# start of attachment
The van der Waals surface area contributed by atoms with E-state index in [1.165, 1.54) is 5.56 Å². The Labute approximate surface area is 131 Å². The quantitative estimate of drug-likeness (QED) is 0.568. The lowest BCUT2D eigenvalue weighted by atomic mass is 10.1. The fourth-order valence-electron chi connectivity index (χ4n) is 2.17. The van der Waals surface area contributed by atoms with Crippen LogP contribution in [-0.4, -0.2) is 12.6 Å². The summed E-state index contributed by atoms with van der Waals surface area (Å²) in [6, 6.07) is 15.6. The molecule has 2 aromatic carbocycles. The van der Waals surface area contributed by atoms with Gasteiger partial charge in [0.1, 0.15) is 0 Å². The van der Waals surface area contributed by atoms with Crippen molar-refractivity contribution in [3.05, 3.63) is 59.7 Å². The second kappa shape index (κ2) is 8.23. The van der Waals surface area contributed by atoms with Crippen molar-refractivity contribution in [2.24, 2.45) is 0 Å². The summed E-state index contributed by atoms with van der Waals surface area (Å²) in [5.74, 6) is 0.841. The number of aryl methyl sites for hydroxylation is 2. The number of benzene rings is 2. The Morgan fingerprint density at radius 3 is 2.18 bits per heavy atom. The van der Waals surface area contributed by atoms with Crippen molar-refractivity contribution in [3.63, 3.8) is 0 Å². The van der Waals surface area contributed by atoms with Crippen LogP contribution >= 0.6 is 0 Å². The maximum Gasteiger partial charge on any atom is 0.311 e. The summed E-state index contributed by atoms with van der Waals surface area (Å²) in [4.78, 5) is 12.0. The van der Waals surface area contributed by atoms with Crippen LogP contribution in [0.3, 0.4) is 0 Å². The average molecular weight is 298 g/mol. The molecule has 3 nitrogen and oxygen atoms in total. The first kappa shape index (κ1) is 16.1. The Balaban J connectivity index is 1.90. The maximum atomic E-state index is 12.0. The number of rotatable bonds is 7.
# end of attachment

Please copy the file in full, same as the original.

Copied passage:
The van der Waals surface area contributed by atoms with E-state index in [1.165, 1.54) is 5.56 Å². The Labute approximate surface area is 131 Å². The quantitative estimate of drug-likeness (QED) is 0.568. The lowest BCUT2D eigenvalue weighted by atomic mass is 10.1. The fourth-order valence-electron chi connectivity index (χ4n) is 2.17. The van der Waals surface area contributed by atoms with Crippen LogP contribution in [-0.4, -0.2) is 12.6 Å². The summed E-state index contributed by atoms with van der Waals surface area (Å²) in [6, 6.07) is 15.6. The molecule has 2 aromatic carbocycles. The van der Waals surface area contributed by atoms with Gasteiger partial charge in [0.1, 0.15) is 0 Å². The van der Waals surface area contributed by atoms with Crippen molar-refractivity contribution in [3.05, 3.63) is 59.7 Å². The second kappa shape index (κ2) is 8.23. The van der Waals surface area contributed by atoms with Crippen molar-refractivity contribution in [2.24, 2.45) is 0 Å². The summed E-state index contributed by atoms with van der Waals surface area (Å²) in [5.74, 6) is 0.841. The number of aryl methyl sites for hydroxylation is 2. The number of benzene rings is 2. The Morgan fingerprint density at radius 3 is 2.18 bits per heavy atom. The van der Waals surface area contributed by atoms with Crippen molar-refractivity contribution in [3.63, 3.8) is 0 Å². The van der Waals surface area contributed by atoms with Crippen LogP contribution >= 0.6 is 0 Å². The maximum Gasteiger partial charge on any atom is 0.311 e. The summed E-state index contributed by atoms with van der Waals surface area (Å²) in [4.78, 5) is 12.0. The van der Waals surface area contributed by atoms with Crippen LogP contribution in [0.3, 0.4) is 0 Å². The average molecular weight is 298 g/mol. The molecule has 3 nitrogen and oxygen atoms in total. The first kappa shape index (κ1) is 16.1. The Balaban J connectivity index is 1.90. The maximum atomic E-state index is 12.0. The number of rotatable bonds is 7.